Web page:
Building a Portfolio Around Brazil's Building

By Stephen D. Simpson, CFA | July 21, 2010 AAA

The next six years are going to busy ones for Brazil. The World Cup is coming in 2014, with the Olympics following two years after. Suffice to say, like virtually every country that has hosted one of those events (let alone both in succession), Brazil has a great deal of infrastructure to build in the intervening years. Brazil is also a large country with a sizable population and a growing economy; all of which takes money to support in its own right.

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If You Build It, They Will Come
In order to support the demands of these two major sporting events, Brazil is looking at wide-ranging projects including upgrading roads and power grids, building hotels, improving airports, and generally just adding "more" to country. Even granting that the sporting events will be concentrated in or near major cities, there will need to be infrastructure stretching into the hinterlands to bring in supplies. All told, the bill just for Rio's Olympics is looking like it will be at least $14 billion.

One Stop Shopping?
Emerging Global Shares Brazil Infrastructure ETF (NYSE:BRXX). This fund holds an array of infrastructure-related companies, with more than 17% weighting in the metals space, nearly 12% in independent power producers, and more than 10% in both transportation and electrical utilities. The expense ratio is a little high here, but not really out of line for foreign ETFs.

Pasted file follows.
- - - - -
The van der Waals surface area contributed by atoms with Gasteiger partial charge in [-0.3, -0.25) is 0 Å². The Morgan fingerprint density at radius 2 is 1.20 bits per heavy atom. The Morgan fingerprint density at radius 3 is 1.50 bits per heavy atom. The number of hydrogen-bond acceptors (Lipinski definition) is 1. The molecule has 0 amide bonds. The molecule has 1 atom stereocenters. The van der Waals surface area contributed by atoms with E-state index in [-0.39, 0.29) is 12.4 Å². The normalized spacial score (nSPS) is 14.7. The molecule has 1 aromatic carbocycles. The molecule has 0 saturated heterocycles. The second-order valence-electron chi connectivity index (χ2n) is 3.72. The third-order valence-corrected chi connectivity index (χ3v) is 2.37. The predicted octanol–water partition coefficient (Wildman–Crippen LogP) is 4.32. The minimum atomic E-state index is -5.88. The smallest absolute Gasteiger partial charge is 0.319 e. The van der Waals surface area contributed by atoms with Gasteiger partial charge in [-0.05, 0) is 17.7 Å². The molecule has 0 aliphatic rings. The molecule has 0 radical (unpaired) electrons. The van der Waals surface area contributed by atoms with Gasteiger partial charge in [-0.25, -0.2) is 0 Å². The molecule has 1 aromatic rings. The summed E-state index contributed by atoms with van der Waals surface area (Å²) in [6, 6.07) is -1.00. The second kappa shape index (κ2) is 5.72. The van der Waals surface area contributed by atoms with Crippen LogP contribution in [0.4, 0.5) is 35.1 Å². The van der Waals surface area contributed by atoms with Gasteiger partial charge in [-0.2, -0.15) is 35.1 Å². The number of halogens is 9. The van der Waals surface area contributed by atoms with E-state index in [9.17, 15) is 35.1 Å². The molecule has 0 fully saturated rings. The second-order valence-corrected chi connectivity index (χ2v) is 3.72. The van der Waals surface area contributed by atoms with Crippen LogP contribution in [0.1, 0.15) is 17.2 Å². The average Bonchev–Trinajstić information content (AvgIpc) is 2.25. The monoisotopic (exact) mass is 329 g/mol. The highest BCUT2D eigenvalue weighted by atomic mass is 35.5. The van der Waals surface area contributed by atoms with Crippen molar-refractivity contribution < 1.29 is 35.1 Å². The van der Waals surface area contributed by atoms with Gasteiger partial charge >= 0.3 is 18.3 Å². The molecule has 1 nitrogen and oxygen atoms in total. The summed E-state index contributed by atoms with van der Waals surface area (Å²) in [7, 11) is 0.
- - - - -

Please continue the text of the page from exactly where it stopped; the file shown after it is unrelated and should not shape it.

My biggest criticism of this fund is that it takes a somewhat idiosyncratic view of "infrastructure". Is a cell phone company like Vivo (NYSE:VIV) an infrastructure company? Yeah, maybe it is, or maybe it isn't.

The DIY Option
Of course, there are other options to build your exposure to Brazil's impending building boom. Investors who have the time and resources to invest directly in Brazil certainly should consider that option. But even for investors who limit themselves to ADRs, there are plenty of options.

Investors can cherry-pick some of BRXX's top picks like iron ore giant Vale (NYSE:VALE) or steel producer Siderurgica (NYSE:SID). Other companies like Petrobras (NYSE:PBR) and Cosan (NYSE:CZZ) are options as well, as all of those bulldozers and trucks will need fuel to operate. And please do not overlook the banks. Not only will major Brazilian banks like Itau Unibanco (NYSE:ITUB) and Banco Bradesco (NYSE:BBD) work as conduits between the government funding efforts and individual businesses, but these banks stand to reap the overall benefits of ongoing growth and development of the country as a whole.

The Hype And The Hope
Countries often try to sell these major sporting events to their own people as opportunities to leverage infrastructure growth into long-term economic growth. History says, though, that it almost never works out that way - in almost every case, hosting a World Cup or an Olympics provides intangible benefits to national pride and social happiness, but the economic benefits usually fail to materialize.

Just because Brazil as a whole will not directly profit from these events, that is no reason for investors not to go along for the ride. A great deal of money is about to be spent on power, water, roads and buildings, and this could be a great opportunity for a savvy stockpicker. I could go on at length about the positives of investing in Brazil, but buying ahead of these major building projects seems like a chance to get in ahead of a major phase in Brazil's development. (For more, check out The World Cup 2010 Portfolio.)

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